A living culture in downtown Rio
Rio de Janiero, Brazil
By Pilar Olivares
On the first day I appeared as a stranger, to photograph them without knowing their history or their story. The second day I understood what was going on and was able to talk with them at length about what they were doing. The third day I sat and had coffee with them, laughed with them, and listened to them talk about their villages and how hard it is to be in the city.
They are Indians from Brazilâs most remote corners, about to be evicted from the place where they have lived for over six years, the historic Indian Museum next to the famous Maracana soccer stadium.
The eldest of the group told me, âIn the city you need money. You canât do anything without it. In my village I just fish, live in the forest, and listen to the sounds of nature. What do I need money for?â
Marize, a member of the group who was raised in the city but has a warriorâs heart, remembers her GuaranĂ ancestors as she paints her face in the way that they did when they went to battle.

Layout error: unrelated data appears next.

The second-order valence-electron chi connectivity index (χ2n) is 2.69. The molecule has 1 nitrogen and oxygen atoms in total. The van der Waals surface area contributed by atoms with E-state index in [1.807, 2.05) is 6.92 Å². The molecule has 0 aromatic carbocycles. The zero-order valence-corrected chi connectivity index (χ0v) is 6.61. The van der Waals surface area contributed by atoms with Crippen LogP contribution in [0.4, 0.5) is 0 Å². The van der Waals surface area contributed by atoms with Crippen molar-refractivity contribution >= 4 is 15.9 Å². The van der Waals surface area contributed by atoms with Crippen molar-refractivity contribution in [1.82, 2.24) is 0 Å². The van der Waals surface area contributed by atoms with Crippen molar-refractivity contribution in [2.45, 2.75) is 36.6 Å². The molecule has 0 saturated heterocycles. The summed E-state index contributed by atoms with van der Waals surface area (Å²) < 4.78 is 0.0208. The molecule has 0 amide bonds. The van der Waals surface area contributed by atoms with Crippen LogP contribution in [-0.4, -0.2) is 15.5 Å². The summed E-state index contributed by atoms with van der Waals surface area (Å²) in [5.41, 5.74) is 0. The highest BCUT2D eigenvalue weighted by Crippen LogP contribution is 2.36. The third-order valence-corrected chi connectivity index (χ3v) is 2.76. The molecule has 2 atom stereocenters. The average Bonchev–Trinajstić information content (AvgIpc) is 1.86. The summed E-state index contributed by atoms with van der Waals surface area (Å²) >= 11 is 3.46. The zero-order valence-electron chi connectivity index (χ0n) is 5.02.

She canât stop crying as we drink coffee and she recalls what happened four days earlier when a police squad was sent to evict them from the building they have been adamantly defending.
The police arrived but were lacking a court order, so the eviction was postponed.
The location of the Museum next to Maracana is both a curse and a blessing. The state government wants to tear the Museum down to make way for a massive parking lot and shopping mall for fans coming to the 2014 World Cup. But to the natives, the World Cup could be an opportunity for the Museum to show all the visitors that there are still tribes intact in parts of the country; Guajajaras, Pankararus, Guaranies, ApurinĂŁs, and PataxĂłs, are some of the ethnic groupsÂ that coexist inside the Museum, which theyâve dubbed âMaracana Villageâ.
Such are the interests in play before Brazil 2014 – culture vs. ambition. The purpose of this building that is now nearly in ruins was always to show the origin ofÂ the native cultures, and thatâs what the natives want.
Built more than 148 years ago, this was the first Indian Museum in Latin America. With the ignorance of anyone who recently arrived in Rio, I asked myself how this could be happening, and if it isnât the obligation of the state to preserve the oldest historic buildings. I couldnât understand how a city like Rio, known worldwide for its beauty, could be so neglected by its government.
The indignation of cacique Carlos Tukano, spokesman for the group, is evident. Tukano had a look of horror during the raid on Saturday. They had never lived a similar situation, on the verge of being evicted from the place theyâve called home since 2006. They donât accept the thought of the building being demolished.
I could only wonder, will their living culture be allowed to die?